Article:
… In Europe after 1945, business and conservative efforts to destroy the labor unions and anti-capitalist parties and movements were far less successful than their counterparts in the US. Thus, as the current crisis led to austerity, Europeans opposed to austerity and to capitalism were far less disorganized and far less isolated from one another — and likewise less ideologically disarmed. They could and did mobilize millions for classic, visible street actions to advance their criticisms and demands. They could and did plausibly threaten effective electoral action as well.
In contrast, US history after 1945 displays a relentlessly effective destruction of those organizations whose alliance had forced the New Deal on the Roosevelt government. The Congress of Industrial Organizations (CIO) and the socialist and communist parties had then articulated a powerful opposition to austerity intertwined with serious anti-capitalism. Their opposition to austerity was successful. Very high taxes were imposed on corporations and the rich to pay for a major expansion of social welfare for the masses (social security, unemployment compensation, and a huge federal jobs program). The contrast between FDR’s expansive response to a collapse of the capitalist economy then and those of Bush and Obama now could not be starker. What the labor-left alliance of the 1930s failed to achieve, however, was any change at the micro-level of the capitalist system. Major shareholders and their boards of directors remained in full command and control of capitalist enterprises.
Once the Second World War ended, business and the rich used every possible weapon to roll back the New Deal. From the secured preserves of their corporate positions and wealth, they targeted the social forces (labor, socialists, and communists) that had succeeded in raising their taxes and expanding the powers of a mass-based government. One key strategy was to eradicate the socialist and communist parties as effective social movements; this was achieved in the name of intense Cold War anti-communism. The other key strategy pursued in tandem by business, government, the rich, and the political right entailed attacks on labor unions. Since the Taft-Hartley Act in 1947, countless laws, regulations, and private campaigns contributed to a nearly continuous half-century decline in unions’ membership and social influence. If anything, the current crisis through 2012 has intensified that decline.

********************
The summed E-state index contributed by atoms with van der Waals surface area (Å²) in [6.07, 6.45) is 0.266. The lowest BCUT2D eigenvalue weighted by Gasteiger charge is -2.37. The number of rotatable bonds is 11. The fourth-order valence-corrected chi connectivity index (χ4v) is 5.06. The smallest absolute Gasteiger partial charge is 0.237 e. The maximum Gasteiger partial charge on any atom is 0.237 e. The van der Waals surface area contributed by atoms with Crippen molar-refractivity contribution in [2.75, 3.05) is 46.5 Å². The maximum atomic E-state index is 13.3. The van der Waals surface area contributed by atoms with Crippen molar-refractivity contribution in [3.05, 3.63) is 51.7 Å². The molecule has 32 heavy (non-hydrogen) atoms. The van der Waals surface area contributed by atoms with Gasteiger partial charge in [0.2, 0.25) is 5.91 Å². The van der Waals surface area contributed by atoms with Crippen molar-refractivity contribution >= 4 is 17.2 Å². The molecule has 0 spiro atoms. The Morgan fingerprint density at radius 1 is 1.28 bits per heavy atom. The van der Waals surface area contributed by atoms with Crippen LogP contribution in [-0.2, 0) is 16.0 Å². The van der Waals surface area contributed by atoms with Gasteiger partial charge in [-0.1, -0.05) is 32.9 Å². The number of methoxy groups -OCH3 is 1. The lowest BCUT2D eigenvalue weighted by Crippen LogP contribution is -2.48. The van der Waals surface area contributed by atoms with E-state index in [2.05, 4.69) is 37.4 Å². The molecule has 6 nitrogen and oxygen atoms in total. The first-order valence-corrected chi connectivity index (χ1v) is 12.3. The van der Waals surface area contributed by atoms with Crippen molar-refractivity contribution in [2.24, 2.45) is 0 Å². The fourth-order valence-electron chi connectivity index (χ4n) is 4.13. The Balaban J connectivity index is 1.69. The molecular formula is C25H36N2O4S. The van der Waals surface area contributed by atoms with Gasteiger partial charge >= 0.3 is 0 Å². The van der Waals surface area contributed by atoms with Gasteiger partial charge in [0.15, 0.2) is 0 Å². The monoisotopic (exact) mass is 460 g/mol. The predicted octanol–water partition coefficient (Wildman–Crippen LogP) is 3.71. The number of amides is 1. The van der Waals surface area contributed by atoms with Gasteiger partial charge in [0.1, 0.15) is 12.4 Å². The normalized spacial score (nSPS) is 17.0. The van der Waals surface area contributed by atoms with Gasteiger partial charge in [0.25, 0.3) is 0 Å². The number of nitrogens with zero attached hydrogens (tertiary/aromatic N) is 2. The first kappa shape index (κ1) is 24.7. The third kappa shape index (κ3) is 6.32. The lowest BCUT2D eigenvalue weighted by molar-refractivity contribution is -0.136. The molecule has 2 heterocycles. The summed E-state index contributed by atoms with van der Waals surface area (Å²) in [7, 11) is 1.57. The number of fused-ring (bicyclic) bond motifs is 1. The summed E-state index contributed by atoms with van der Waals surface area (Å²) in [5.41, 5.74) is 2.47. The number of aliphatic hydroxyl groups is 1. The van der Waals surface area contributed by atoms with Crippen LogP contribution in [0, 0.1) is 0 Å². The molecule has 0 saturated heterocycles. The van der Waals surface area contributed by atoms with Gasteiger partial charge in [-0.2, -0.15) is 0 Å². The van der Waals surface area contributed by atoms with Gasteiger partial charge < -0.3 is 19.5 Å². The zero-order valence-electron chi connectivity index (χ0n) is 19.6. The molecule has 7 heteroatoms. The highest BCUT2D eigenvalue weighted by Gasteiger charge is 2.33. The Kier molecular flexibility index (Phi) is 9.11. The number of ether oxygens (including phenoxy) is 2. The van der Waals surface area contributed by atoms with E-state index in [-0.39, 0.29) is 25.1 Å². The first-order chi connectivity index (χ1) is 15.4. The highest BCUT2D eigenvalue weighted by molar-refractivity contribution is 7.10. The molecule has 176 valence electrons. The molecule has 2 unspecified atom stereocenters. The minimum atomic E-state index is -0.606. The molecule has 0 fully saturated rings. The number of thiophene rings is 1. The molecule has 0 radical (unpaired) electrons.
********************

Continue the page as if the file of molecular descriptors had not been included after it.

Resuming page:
Thus, US opposition to austerity and capitalism since 2009 differed from European oppositions. The US left had been systematically disorganized, demonized as traitorous, and fragmented. To survive, those who did not abandon their previous political commitments altogether splintered into single-issue social movements (against racism, sexism, homophobia, environmental degradation, etc.). Many sought refuges in more or less safe social enclaves such as the academy, religious institutions, and the arts. When large demonstrations occurred they focused on single issues, minimized or excluded direct criticisms of capitalism, and marginalized or excluded advocacy of alternative economic systems.
For half a century, the capitalist system in the US enjoyed a free pass from the kinds of debates and criticisms that other systems in the US experienced. The educational, medical insurance, transportation, energy, and other systems comprising US society had hardly been damaged by those debates and criticisms. Indeed such debates and criticisms are widely believed to be signs of social health, indispensable to the improvement of those systems. In contrast, criticism and debate over capitalism as a system were considered taboo and replaced by celebration and cheerleading. Protection from criticism and debate enabled capitalism to indulge its darkest tendencies (deepening inequality, speculation, cronyism, corruption, etc.). Any component system within any society rots when kept immune from criticism and debate.
The economic crisis of capitalism since 2007 exposed that rot: the immense weaknesses and flaws that had accumulated over the previous half-century. Financial and other mega-corporations rushed to mobilize massive government assistance to save them from collapse. Clear to all, that rush mocked the previous era’s glib contrast of the private sector as efficient and the public sector as useless or worse. No political gridlock prevented the government from swiftly and nearly unanimously providing those mega-corporations with trillions in loans, guarantees, investments, and other forms of stimulus spending. Yet that same government could not end high and persistent unemployment (for example, by a federal jobs program), nor save millions from foreclosure (for example, by managing a transition from ownership to rental for those who needed that), nor stop real wages, job benefits, and job security from continuous decline (for example, by regulations preventing any declines from 2007 levels for the duration of the crisis). These and many other possible solutions, interventions in free-enterprise capitalism, were not considered, let alone examined and debated. The culture of capitalist dominance and the taboo on criticism of capitalism worked to ignore such solutions, not to mention the question of economic system change.
The same culture produced a left that is chronically disorganized (a condition often repackaged as anti-authoritarianism to disguise its impotence). It also produced a long left hibernation in a few safe social enclaves mentioned above. These afflictions rendered the left ill-equipped to recognize, let alone mobilize or lead, the US population’s increasing alienation from its economic and political leaders and institutions.
The thing speaks for itself.